Goodbye, Overtraining Syndrome & CNS Fatigue

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by STEVE KPA, CPT & CODY RICE, CPT

In the first part of this series, we explored the underlying mechanics of overtraining syndrome and CNS (central nervous system) fatigue. With a deeper understanding of these two consequences of hard training, we now know how much they can limit you from improving. So what can you do to avoid or mitigate these effects? In order to answer this, we must first examine your programming.

Train hard and smart, not just hard

Individual differences due to training history determine your susceptibility to overtraining and the ensuing problems associated with it. While a conditioned weightlifter is more than able to handle both higher volume and higher intensity training, a novice weightlifter can easily be overwhelmed by just three poorly-planned sessions in a week, as neither their body nor their nervous system is accustomed to the higher loading yet.

Within the context of CrossFit, the likelihood of overtraining is greater given the focus on compound (weighted) movements. Cody Rice of CrossFit Southbay puts this into perspective:

…CrossFit is very, very good at challenging and improving your nervous system… the more muscles recruited during a movement, the more our nervous system becomes involved. Simply stated, this means that the more that you need to coordinate multiple parts of your body to perform the movement, the harder your nervous system has to work, as it is your nervous system that is coordinating the sequence of the firing of all the muscles stabilizing and driving your movement. Thus, a back squat that requires you to use almost every muscle from your head to your toes is going to require more from your nervous system than a machine-isolated bicep curl that uses only the muscles of your shoulders and arms. Same with running vs. a calf raise.

Thus, it is important to realize and address where you are in terms of conditioning. Proper adaptation requires balance between training hard and training smart. Acknowledging your current level of work capacity is a huge part of this. Just because you aspire to be like a star athlete does not mean that you can mirror that athlete’s current training regimen.

How do I avoid or mitigate the effects of overtraining?

“Easy — just rest!”

Of course, this is never the answer we like to hear and for the most part, this is too general of an answer for the competitive mindset ingrained in most of us. A better answer would be that we need to rest an appropriate amount in relation to the intensity of training. But how much rest is appropriate? To properly answer this question, we need to understand the most important factors of rest and recovery to put you more in tune with how you should be programming your training. Improving performance takes time; don’t be shortsighted with your goals.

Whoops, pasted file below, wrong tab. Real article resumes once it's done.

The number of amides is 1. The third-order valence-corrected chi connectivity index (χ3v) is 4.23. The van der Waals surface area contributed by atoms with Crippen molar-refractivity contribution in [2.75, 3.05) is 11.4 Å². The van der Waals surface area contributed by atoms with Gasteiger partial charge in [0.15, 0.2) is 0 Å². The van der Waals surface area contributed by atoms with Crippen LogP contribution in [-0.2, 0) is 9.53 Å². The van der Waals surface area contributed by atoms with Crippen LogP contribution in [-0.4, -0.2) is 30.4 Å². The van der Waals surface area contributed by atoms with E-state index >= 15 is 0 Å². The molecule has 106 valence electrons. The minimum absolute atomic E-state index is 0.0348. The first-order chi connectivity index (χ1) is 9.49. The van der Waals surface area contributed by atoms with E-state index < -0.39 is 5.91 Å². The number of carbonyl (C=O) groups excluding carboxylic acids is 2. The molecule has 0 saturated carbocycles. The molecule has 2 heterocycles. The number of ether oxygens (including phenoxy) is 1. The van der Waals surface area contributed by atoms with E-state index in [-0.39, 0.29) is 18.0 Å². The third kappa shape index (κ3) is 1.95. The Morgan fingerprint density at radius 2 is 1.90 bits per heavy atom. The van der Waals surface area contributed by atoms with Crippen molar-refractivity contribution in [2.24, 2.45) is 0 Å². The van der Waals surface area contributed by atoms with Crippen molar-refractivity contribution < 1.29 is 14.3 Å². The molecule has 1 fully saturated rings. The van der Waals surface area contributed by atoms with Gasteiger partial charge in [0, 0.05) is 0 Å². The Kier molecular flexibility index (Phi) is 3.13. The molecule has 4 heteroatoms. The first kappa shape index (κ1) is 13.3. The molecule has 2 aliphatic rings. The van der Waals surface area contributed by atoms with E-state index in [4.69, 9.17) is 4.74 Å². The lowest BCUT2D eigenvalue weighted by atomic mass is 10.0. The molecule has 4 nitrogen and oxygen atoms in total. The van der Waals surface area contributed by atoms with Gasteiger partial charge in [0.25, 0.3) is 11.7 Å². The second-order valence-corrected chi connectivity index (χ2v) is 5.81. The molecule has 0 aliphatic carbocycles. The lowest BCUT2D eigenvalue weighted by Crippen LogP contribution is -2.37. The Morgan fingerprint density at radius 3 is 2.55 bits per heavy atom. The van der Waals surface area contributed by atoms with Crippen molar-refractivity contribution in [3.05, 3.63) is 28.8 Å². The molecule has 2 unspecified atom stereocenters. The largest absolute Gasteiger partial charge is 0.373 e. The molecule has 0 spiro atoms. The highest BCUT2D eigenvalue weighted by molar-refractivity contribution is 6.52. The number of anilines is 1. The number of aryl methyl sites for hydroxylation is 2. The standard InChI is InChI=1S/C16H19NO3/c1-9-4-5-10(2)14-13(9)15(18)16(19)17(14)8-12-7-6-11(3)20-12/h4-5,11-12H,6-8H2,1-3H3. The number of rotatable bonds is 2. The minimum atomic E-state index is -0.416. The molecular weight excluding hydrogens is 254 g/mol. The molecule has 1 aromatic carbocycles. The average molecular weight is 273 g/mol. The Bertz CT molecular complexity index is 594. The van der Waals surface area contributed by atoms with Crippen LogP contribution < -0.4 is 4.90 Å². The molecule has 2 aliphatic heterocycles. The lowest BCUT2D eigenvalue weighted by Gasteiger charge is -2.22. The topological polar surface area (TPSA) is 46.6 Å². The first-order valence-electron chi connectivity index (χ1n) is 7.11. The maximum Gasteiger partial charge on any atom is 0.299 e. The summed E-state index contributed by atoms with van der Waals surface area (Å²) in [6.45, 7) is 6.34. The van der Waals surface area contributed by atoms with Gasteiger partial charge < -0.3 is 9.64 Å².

Sleep

The importance of sleep has really garnered a lot of mainstream attention in the last few years. By now, mostly everyone realizes its pivotal role in overall health. With strength training specifically, sleep serves important restorative functions by way of the endocrine system (i.e., the release of human growth hormones, testosterone, etc.). While we sleep, our bodies seek to reverse the stressors placed upon it during the waking hours (a process known as catabolism) through a process known as anabolism. Here is an illustrative excerpt from ShapeFit.com:

When anabolism exceeds catabolism, net growth occurs. When catabolism exceeds anabolism, net loss occurs. Therefore by reducing the rate of catabolism, anabolism is increased, and results in faster recovery, an increased growth rate, and an overall higher level of performance.

Many studies have shown that deprivation of sleep negatively impacts your body by altering the amount of several hormones:

  • Cortisol - releases too much. Cortisol is a catabolic stress hormone that increases abdominal fat storage and stimulates the breakdown of muscle tissue for use as energy. Too little sleep causes your body to release extra cortisol, thus storing extra body fat and breaking down extra muscle tissue.
  • Testosterone - lowers your body’s level. The higher your levels of testosterone, the more muscle you can build, but a lack of sleep lowers your body’s testosterone level.
  • Human Growth Hormone (HGH) - limits your body’s production. During sleep, your body experiences a natural surge in HGH which helps build and maintain muscle. Thus, by missing out on this critical time of recovery, you limit your body’s production of HGH.
  • Insulin - reduces your body’s uptake of important nutrients into your cells. Less sleep translates to higher insulin resistance levels, meaning your body needs to release higher-than-normal amounts of insulin to compensate, which can lead to excess fat storage, diabetes, or heart disease. In addition, increased insulin-resistance reduces your body’s uptake of important nutrients into your cells.

Addressing the quality and quantity of your sleep is a great place to start: make sure you are consistently getting enough sleep in proportion to your training. However, it is important to note that the quality and quantity of sleep transcends the issue of overtraining and CNS fatigue.

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